The NFL is partnering with Chinese social media giant Sina Weibo to live-stream games on the social network, including the Super Bowl.
The deal, which the NFL describes as a world first, is already underway — several games were live-streamed over the past couple of weekends, including the final regular-season Sunday Night Football game — but was only recently announced.
In addition to the six regular season games that have already been aired, Sina Weibo users will also be able to tune in live to three playoff games and Super Bowl LI on Sunday, February 5.
“Sina Weibo is an excellent partner for the NFL as we engage fans across the Chinese mainland. We are excited about working with Sina Weibo to stream NFL games to millions of fans. We’re confident this will be a valuable long-term partnership for the NFL and our sponsors in China,” said Richard Young, managing director of NFL China.
Often referred to as China’s version of Twitter, Sina Weibo currently boasts 297 million monthly active users (a figure comparable to that of its Western counterpart). An average of 100 million messages are shared on Sina Weibo every day, and the platform contains its fair share of famous public figures including Stephen Hawking, Bill Gates, and Apple CEO Tim Cook.
Having already struck a similar live-streaming deal with Twitter, the NFL is likely looking to break into the massive Chinese market via the country’s domestic social media, home to millions of younger users.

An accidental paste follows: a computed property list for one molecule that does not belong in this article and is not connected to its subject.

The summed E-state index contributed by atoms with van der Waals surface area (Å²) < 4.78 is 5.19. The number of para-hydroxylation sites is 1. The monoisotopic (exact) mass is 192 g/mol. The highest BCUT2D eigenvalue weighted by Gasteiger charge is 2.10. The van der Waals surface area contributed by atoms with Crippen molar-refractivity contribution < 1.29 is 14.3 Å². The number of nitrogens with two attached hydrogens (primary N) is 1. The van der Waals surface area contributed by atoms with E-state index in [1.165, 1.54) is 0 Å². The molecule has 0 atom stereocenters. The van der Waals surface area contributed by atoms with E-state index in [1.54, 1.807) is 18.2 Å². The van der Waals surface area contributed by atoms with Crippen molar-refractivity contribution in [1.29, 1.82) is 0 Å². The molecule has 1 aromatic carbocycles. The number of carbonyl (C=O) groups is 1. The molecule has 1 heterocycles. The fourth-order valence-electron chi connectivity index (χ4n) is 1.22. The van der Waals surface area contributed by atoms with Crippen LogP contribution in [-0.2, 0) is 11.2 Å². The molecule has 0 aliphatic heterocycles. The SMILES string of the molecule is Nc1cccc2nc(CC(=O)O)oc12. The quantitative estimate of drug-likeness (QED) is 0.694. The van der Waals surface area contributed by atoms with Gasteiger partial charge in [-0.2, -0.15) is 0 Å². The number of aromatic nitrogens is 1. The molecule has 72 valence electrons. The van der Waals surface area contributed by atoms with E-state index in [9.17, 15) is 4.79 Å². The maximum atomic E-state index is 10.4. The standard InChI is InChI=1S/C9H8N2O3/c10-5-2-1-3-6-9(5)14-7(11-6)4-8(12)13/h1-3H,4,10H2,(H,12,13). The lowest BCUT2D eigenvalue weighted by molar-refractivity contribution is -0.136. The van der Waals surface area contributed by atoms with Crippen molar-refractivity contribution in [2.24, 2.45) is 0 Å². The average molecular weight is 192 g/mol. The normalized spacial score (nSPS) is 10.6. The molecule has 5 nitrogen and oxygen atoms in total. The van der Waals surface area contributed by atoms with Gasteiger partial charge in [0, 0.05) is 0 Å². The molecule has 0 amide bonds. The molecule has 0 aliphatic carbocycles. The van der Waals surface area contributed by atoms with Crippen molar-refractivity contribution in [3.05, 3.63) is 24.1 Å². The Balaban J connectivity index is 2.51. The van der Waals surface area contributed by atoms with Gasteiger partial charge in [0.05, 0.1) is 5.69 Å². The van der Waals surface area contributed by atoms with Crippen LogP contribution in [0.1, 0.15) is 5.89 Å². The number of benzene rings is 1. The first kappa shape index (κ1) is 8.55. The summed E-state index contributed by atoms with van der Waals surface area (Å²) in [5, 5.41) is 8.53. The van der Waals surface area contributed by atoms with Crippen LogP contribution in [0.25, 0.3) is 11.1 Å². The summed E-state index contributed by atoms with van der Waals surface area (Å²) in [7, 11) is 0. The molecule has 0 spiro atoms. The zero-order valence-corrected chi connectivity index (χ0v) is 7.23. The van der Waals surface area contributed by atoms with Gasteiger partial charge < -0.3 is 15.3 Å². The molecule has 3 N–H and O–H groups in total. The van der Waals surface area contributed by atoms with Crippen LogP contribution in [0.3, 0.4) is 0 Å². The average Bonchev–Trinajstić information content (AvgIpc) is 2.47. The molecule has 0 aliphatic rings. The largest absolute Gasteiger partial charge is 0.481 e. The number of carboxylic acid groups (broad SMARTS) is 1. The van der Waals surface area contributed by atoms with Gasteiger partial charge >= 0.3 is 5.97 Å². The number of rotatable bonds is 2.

Unlike the Twitter deal, however, the Sina Weibo partnership also includes coverage of the Super Bowl and a ton of non-game video content such as the top 10 performances of the week, top five runs, and top five catches.
The NFL claims it currently attracts around 1.5 million viewers in China each week. Seeing as the Twitter deal saw it grab 2.3 million viewers for its first broadcast, it’s easy to see those numbers getting a boost through the popular Chinese social network.
Whether its latest deal means the NFL will continue to bring its content to social media elsewhere in the world remains to be seen. The thought of the Super Bowl coming to Twitter is an exciting prospect, and something the social platform could push for if and when it decides to extend its content partnership with the sports league.
- ESPN+: Everything you need to know
- The history of the Madden Curse
- Save $80 on the cheapest 4K TV at Best Buy — perfect for the Super Bowl
- The best iPhone apps (January 2021)
- How to watch Browns vs. Steelers: Stream the NFL playoff for free today